A lot of good blog topics start out, “So somebody asked me about....” Well, nobody asked me about this, but it would be a very excellent question and I’m kind of surprised nobody has. Let’s pretend it happened. So nobody asked me, “Heather, given that you write stories with lesbian protagonists, why the heck do you put them in oppressive historic settings? Why not put them in contemporary settings? After all, it’s rather an exciting time to be non-heterosexual in the USA. Or why not put them in futuristic settings where we can imagine that prejudice will be entirely eliminated? If you’re going to create secondary world fantasies, why use ones that carry over prejudice from our own past? Why not create a fantasy world -- even a pseudo-medieval one -- where being LGBTQ simply isn’t an issue?”
I wrote a blog with that opening paragraph back two years ago. And my answer boils down to this: I refuse to cede history to straight people. I refuse to let stand the position that same-sex desire was invented by late 19th century sexologists. That lesbian history started in the ‘50s with butch-femme culture. That the only pre-20th century gay stories are tragic ones. I refuse to accept that it is not possible to find and write satisfying historic novels about queer people. I refuse to yield the stage, abandoning it to default to straight actors. I love the rich and detailed tapestry of history and I have as much right to own it as anyone else.
It seems I’m not the only author to take that position. The Historic Fantasy Storybundle has representation from a wide spectrum of sexualities. Character sexuality doesn’t alway fit well into a book blurb, but here’s what I’ve been able to identify, with the help of the authors.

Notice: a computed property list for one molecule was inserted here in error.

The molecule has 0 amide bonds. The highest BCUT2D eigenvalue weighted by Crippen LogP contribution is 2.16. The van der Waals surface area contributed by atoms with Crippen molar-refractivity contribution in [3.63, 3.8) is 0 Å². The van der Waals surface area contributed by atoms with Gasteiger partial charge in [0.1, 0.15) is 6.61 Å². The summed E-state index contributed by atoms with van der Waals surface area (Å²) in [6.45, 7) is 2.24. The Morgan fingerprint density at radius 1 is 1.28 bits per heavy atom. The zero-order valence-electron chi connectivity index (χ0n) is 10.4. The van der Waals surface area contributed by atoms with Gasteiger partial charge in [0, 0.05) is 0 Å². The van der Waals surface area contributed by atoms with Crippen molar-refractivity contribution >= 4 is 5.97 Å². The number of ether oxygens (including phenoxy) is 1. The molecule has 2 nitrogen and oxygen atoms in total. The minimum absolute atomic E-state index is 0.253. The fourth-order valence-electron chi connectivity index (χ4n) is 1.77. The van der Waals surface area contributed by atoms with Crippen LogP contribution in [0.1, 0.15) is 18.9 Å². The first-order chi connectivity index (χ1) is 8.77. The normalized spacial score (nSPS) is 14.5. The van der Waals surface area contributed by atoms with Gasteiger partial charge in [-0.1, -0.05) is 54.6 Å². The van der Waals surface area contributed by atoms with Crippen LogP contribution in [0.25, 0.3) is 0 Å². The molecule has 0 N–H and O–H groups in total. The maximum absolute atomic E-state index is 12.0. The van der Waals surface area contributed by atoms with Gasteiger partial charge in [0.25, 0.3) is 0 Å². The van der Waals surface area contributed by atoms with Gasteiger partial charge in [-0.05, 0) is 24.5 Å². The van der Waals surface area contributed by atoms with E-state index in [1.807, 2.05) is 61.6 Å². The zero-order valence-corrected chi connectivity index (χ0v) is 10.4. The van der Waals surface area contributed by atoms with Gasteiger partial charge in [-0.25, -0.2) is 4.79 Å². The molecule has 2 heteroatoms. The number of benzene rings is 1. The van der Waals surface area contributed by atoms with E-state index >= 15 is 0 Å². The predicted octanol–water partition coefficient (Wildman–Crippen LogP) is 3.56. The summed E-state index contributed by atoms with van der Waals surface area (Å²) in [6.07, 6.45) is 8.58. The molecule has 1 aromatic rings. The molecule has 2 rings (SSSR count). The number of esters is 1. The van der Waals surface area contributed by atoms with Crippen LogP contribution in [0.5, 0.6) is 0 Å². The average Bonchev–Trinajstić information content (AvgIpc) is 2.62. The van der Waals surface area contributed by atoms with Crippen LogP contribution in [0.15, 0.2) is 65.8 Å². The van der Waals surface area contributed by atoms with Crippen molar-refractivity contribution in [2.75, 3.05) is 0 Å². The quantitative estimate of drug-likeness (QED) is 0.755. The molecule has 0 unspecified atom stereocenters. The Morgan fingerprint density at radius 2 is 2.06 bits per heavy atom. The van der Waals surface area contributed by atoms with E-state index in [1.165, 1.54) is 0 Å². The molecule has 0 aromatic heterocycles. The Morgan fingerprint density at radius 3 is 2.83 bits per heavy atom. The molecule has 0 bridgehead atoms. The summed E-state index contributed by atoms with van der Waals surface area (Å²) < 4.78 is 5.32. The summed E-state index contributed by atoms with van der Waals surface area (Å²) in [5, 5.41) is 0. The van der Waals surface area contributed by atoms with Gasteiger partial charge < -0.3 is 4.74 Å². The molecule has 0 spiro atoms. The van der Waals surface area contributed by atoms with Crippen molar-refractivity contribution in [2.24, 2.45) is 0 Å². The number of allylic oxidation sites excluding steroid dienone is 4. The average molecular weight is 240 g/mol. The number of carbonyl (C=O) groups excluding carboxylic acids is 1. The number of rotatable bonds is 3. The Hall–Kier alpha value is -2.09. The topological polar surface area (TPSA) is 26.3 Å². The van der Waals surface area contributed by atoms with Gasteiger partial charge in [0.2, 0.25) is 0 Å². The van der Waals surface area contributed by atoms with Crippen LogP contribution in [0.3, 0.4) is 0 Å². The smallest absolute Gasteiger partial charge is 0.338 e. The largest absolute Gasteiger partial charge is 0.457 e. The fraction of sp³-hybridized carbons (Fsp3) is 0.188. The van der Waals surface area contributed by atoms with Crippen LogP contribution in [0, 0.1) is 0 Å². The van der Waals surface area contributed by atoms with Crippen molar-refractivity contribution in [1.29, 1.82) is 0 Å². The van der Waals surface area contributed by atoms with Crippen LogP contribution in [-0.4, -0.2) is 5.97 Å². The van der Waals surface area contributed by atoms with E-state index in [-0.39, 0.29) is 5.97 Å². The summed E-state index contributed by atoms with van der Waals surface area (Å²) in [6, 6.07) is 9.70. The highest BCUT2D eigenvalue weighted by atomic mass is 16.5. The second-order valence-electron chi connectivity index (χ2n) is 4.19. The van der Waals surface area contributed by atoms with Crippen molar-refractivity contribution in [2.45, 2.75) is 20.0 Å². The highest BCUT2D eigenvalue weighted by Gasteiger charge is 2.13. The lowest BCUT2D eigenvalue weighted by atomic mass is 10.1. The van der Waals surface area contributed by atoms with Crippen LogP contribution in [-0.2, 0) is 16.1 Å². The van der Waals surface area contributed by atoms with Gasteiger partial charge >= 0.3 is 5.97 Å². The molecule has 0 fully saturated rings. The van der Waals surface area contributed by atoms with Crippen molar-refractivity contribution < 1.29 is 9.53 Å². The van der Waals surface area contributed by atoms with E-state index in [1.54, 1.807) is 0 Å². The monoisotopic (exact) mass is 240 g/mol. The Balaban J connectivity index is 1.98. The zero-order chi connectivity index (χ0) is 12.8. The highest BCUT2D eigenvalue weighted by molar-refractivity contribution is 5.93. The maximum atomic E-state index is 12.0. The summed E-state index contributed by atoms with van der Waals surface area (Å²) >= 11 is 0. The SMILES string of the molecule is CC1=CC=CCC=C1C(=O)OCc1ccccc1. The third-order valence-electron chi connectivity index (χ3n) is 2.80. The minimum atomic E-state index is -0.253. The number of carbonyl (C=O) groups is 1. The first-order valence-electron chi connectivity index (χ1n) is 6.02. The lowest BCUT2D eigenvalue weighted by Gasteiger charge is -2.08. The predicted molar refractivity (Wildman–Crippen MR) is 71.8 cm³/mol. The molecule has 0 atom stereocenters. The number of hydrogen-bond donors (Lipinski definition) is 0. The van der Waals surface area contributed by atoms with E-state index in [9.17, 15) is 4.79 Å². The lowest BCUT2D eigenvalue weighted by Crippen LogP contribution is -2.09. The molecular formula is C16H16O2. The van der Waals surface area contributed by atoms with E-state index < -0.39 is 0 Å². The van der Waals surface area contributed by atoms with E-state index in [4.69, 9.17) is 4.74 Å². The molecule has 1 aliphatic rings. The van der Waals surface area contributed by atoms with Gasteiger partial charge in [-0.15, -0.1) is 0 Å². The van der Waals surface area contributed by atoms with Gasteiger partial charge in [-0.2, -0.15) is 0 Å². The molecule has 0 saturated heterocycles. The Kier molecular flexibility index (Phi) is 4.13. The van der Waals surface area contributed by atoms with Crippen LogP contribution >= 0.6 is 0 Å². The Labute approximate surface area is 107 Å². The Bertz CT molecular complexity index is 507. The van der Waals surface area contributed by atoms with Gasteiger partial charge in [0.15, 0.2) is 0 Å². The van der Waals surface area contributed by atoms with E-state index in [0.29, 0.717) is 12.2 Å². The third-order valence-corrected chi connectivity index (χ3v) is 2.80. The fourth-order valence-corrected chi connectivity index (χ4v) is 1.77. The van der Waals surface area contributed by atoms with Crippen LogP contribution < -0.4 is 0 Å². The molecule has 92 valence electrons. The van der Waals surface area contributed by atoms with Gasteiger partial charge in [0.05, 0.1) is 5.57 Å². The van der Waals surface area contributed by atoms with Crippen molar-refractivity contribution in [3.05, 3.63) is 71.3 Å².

Steel Blues by Melissa Scott and Jo Graham traces a coast-to-coast air race in the early 20th century, with the aviation team beset by both supernatural and human perils. One of the several protagonists is a gay man.
The Emperor's Agent by Jo Graham follows the exploits of a bisexual woman blackmailed into becoming an agent for the Emperor Napoleon in a France where not all the battlefields are mortal.
Daughter of Mystery by Heather Rose Jones plunges two young women into the excitement and danger of exploring mystical talents, while juggling the hazards of early 19th century high society and trying solve the mystery of their past. They add to those hazards by falling in love.
The Virtuous Feats of the Indomitable Miss Trafalgar and the Erudite Lady Boone by Geonn Cannon is a steampunk thriller in which several women, some of them lesbians, forge an unlikely partnership to stop an ancient evil.
The same author wrote Stag and Hound, an occult shape-shifter adventure set in WWII. The four protagonists include two gay men and two lesbians.
The Death of the Necromancer by Martha Wells takes place in the gas-light world of Ile-Rien where noblemen, thieves, and necromancers clash wits. A significant supporting character, Captain Reynard Morane, is gay, and features as a protagonist in one of the stories in...
Between Worlds by Martha Wells, which collects shorter stories set in Ile-Rien.
The Armor of Light by Melissa Scott and Lisa A. Barnett brings real historic figures to its stage, including playwright Christopher Marlowe as one of the protagonists.
Similarly, Judith Tart’s Lord of the Two Lands tackles the story of Alexander the Great, including a realistic portrayal of sexual attitudes of the times and his relationship with Hephaistion.
I haven’t been able to confirm whether the other two books in the StoryBundle (PIllar of Fire by Judith Tarr and The Orffyreus Wheel by David Niall Wilson) have any significant LGBTQ characters, but the bundle contains plenty to interest historic fantasy readers who wish to stray from the straight path.
(Apologies if I’ve misrepresented any of these characters or their settings. In writing brief sumaries, I may have emphasized aspects differently from what may strike the reader.)
You can buy the Historic Fantasy StoryBundle for as little as $5 for the basic bundle of five titles, or get an additional six titles if you pay more than $15. All details are explained at the website.